Most people are familiar with hernias in humans, but when a dog has a hernia, the diagnosis can be a little more complicated. This article will clear up whether you need to get your dog into the vet for a hernia issue.
About Hernias in Dogs
A hernia occurs when there is an opening in the body, through which other tissue passes and reaches parts of the body where they do not belong. Dog hernias are most common from the chest down to the groin. Most hernias are caused by genetic factors and are seen in puppies that are one year old or less.
In some cases, hernias are the result of a traumatic event (e.g., being hit by a car). If the groin area has abnormal looking swelling or is accompanied by serious vomiting, you should take your dog to the veterinarian immediately.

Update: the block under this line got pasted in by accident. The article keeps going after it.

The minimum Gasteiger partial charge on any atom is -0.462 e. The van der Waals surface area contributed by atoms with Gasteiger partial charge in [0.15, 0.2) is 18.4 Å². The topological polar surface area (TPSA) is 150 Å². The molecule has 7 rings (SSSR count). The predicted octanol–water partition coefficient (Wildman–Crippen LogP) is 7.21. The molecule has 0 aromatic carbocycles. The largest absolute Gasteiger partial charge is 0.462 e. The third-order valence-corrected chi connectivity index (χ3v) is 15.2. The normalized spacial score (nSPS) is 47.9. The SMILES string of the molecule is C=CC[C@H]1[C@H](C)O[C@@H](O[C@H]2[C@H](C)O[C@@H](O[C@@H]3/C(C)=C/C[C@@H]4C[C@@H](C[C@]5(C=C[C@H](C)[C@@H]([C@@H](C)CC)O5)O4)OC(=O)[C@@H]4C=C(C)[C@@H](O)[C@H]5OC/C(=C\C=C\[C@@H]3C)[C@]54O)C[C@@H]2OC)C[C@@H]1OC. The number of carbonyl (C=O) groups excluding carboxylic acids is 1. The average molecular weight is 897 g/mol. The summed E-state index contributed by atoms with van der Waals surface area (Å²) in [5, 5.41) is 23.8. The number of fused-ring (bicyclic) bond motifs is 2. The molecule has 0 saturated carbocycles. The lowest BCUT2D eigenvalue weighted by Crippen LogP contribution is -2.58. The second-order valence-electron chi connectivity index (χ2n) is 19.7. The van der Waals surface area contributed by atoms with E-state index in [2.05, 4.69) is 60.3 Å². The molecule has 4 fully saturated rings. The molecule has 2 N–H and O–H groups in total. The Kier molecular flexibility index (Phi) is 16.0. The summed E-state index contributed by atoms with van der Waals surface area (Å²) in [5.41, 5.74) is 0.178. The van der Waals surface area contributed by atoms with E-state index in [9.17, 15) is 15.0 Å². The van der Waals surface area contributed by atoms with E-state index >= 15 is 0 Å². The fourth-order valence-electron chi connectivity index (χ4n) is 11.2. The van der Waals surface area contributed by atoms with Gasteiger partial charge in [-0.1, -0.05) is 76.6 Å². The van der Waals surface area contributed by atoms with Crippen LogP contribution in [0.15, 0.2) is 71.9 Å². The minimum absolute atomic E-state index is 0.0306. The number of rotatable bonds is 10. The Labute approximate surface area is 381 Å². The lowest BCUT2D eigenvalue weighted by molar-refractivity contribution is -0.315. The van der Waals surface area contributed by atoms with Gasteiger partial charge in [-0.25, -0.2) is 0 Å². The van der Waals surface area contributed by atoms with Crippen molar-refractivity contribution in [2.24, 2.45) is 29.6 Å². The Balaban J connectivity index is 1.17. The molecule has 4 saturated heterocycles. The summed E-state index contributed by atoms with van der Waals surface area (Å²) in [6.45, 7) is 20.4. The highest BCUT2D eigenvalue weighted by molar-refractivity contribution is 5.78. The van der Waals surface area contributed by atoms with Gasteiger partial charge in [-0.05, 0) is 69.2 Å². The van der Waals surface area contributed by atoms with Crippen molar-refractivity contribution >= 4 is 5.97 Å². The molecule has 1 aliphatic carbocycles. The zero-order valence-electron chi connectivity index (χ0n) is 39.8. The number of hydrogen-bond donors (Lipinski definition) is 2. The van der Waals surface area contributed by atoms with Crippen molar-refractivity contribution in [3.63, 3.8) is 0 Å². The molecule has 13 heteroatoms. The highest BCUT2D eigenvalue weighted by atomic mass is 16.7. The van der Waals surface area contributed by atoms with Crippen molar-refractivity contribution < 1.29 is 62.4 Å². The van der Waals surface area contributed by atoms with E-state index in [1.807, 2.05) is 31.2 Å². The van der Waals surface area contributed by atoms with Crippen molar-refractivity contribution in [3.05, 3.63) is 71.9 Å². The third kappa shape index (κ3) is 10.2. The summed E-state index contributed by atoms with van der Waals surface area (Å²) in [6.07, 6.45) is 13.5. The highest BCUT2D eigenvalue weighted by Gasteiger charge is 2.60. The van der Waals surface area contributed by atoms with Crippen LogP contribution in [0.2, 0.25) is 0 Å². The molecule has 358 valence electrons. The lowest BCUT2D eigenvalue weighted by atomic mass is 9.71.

Types of Hernias Commonly Seen in Dogs
- Diaphragmatic Hernia: The diaphragm has an opening through which the liver or stomach can pass through to the thorax cavity.
- Hiatal: The upper part of the stomach passes through the diaphragm.
- Inguinal Hernia: Occurs in the groin area.
- Perineal Hernia: A problem with the pelvic floor, can contain parts of the lower digestive system.
- Umbilical Hernia: Typically showing up under the belly button, abdominal organs can move and be trapped under the skin.
Symptoms of Canine Hernias
- Loss of appetite
Treatment for Dog Hernias
Most hernias need surgical treatment. If possible, the veterinarian will surgically replace the organs and close the opening.
Treating a dog hernia isn’t a cheap operation. Depending on the severity, it could end up being a big bill. You shouldn’t have to worry about paying for the health of your dog.
Cost of Treatment: $700-$2,500
This is why pet health insurance plans are becoming popular among pet owners. These policies are just like your health insurance plan. If you have to go to the vet, the pet health insurance company will cover parts of the expenses.
Return to the Dog Health Problems glossary.